According to the University of Maryland Medical Center, body hair is one of the secondary sex characteristics and its growth is partially regulated by hormones. Working out regularly, getting enough rest, hydrating and eating correctly all foster proper hormone balance. Hair growth is directly affected by the health of your body's ability to secrete and then deliver hormones to their intended targets.
According to the Mayo Clinic, the hormone testosterone helps to maintain muscle mass. Although its use by amateur and professional athletes is illegal in many countries — including the United States — some athletes have used testosterone or anabolic steroids in their desire to boost the intensity or effectiveness of their workouts. Consequently, some have experienced side effects from this practice; one such adverse effect can be hair loss. Some steroid users — including females — may develop body hair, including facial hair.
Excessive amounts of stress can cause hair loss. Hair cells can shut down to redirect energy to places where it is needed. Moderate exercise performed regularly can reduce stress. When you exercise, you burn up nervous energy and your body controls the systematic release of chemical neurotransmitters known as endorphins. These circulate through your body, providing a calming effect. The production level of endorphins differs from one person to another.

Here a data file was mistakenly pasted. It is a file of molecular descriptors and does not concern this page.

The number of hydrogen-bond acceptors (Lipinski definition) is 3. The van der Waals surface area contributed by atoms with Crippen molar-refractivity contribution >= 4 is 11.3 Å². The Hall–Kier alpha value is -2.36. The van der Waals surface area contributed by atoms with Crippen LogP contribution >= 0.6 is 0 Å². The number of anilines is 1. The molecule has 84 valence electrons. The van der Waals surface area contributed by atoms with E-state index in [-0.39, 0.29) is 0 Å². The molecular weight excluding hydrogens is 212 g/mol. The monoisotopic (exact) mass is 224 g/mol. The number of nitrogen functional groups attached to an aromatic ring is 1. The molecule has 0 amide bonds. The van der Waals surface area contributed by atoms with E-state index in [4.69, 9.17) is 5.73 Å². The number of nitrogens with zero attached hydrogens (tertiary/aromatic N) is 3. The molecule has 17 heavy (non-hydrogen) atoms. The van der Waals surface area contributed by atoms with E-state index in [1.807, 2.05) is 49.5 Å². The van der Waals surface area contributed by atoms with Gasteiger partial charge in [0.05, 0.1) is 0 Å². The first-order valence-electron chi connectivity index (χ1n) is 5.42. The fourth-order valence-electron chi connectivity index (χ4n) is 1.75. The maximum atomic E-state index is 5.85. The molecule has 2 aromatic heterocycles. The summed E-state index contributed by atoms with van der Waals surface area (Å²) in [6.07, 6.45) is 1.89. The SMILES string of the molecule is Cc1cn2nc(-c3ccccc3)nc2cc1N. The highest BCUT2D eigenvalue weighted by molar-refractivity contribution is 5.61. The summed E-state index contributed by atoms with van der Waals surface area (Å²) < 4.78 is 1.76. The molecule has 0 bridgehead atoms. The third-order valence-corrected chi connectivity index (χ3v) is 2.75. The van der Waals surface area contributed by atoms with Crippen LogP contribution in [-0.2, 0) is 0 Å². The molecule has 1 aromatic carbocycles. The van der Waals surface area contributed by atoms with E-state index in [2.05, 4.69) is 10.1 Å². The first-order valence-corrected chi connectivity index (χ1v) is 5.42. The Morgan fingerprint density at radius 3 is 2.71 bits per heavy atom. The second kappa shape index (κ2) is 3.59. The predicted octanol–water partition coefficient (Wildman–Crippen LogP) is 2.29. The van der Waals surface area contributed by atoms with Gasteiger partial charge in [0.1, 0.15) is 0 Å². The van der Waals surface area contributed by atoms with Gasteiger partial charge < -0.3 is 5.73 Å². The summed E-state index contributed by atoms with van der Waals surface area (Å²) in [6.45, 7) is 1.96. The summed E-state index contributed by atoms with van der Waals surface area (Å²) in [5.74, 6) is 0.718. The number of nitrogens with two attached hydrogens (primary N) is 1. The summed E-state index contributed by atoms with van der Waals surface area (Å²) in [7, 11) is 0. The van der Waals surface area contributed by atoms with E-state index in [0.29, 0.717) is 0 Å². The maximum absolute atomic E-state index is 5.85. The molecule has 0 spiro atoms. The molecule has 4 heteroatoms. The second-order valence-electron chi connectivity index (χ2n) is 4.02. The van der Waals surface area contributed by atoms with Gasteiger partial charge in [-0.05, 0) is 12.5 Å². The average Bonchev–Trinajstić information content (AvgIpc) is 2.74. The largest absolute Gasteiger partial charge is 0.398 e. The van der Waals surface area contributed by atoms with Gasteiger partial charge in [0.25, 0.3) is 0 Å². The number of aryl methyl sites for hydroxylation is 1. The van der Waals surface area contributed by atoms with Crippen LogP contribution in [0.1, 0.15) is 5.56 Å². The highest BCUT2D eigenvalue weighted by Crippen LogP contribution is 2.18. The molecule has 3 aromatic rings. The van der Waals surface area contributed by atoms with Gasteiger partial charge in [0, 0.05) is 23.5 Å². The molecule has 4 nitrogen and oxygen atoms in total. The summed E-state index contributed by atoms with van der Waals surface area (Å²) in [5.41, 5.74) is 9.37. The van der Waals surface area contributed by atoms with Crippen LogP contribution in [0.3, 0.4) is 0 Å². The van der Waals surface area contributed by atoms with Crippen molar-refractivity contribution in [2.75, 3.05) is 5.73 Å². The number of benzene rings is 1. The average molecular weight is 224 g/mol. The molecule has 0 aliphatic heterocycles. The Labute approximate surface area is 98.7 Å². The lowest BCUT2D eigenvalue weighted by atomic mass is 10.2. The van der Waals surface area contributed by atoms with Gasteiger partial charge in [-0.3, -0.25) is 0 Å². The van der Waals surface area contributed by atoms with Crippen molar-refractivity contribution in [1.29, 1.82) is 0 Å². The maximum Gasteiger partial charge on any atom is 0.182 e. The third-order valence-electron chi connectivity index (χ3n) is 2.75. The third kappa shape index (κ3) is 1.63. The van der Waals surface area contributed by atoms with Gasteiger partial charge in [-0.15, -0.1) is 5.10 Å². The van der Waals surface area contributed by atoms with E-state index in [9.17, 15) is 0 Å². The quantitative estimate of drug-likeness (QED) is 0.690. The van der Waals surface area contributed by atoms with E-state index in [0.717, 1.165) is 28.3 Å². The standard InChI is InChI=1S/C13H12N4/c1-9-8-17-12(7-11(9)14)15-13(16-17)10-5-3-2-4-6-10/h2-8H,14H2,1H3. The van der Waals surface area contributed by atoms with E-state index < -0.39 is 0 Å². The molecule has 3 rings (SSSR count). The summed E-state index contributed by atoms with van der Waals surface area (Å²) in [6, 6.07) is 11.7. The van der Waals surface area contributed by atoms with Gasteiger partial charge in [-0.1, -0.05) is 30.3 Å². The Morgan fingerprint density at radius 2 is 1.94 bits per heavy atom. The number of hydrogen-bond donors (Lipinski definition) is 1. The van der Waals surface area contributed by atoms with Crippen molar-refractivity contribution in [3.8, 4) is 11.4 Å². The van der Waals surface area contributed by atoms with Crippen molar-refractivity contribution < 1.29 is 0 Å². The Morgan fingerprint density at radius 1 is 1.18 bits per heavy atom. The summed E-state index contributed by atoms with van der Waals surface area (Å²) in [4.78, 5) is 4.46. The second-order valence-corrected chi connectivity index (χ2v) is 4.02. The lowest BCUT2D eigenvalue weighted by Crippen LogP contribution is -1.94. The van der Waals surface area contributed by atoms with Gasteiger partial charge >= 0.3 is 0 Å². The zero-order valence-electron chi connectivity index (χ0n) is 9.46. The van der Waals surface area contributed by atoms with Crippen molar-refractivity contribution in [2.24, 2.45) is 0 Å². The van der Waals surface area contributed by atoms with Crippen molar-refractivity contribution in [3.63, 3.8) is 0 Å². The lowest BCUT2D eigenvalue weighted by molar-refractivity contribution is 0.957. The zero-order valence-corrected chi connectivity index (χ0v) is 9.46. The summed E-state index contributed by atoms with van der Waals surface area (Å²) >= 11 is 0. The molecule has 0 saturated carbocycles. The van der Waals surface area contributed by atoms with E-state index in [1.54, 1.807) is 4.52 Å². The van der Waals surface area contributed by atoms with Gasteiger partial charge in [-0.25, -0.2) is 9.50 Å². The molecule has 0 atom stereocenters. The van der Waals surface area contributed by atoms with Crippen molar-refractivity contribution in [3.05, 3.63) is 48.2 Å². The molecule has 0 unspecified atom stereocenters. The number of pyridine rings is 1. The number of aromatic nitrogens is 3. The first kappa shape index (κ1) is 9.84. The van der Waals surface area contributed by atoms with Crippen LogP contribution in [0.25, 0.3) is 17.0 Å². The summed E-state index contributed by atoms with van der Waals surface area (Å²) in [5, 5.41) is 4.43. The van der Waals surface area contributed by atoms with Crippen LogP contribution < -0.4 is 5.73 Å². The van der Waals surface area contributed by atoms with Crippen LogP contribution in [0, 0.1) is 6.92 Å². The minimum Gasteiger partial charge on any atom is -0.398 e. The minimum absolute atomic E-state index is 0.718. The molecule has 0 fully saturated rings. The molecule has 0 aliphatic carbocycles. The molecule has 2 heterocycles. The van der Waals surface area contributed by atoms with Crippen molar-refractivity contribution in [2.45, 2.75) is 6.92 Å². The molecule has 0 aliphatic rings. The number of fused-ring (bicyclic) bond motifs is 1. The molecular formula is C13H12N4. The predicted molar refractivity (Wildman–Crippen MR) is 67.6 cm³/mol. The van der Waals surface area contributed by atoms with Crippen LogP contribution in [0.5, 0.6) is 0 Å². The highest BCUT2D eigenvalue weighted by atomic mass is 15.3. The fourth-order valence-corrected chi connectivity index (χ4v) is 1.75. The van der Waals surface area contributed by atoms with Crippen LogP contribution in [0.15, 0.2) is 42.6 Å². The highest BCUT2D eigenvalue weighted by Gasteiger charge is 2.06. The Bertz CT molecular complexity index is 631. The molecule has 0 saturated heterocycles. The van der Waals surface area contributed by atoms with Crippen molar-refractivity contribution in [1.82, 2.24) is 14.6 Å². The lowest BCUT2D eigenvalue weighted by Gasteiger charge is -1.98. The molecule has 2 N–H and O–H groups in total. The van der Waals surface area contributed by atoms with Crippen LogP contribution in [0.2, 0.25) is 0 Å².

Exercise is a key component of improving health in people who suffer from many diseases affecting circulation to the lower extremities. Conditions such as diabetes, heart disease and peripheral artery disease can cause legs to lose their hair. A workout that improves circulation may increase the healthy growth of body hair by getting oxygen and nutrients to the hair follicles.
The Role of Genetics
If you notice a dramatic increase or loss of body hair — particularly if it happens suddenly — you should alert your doctor. Dramatic hair loss or increase can be signs that something unusual is occurring in your body. A sensible amount of exercise is one of many precautions you can take to protect healthy hair growth, but genetics plays a strong role in the fate of your hair line. Women as well as men can lose hair naturally, and even the best exercise routine can't change your DNA.
Since 2001, Susan DeCosta has created in-services and educational presentations for various hospitals in New York. She has co-authored published research that was presented at the American Roentgen Ray Society Convention in San Diego. DeCosta is certified as a classroom instructor and is an American Heart Association cardio pulmonary resuscitation and first aid instructor.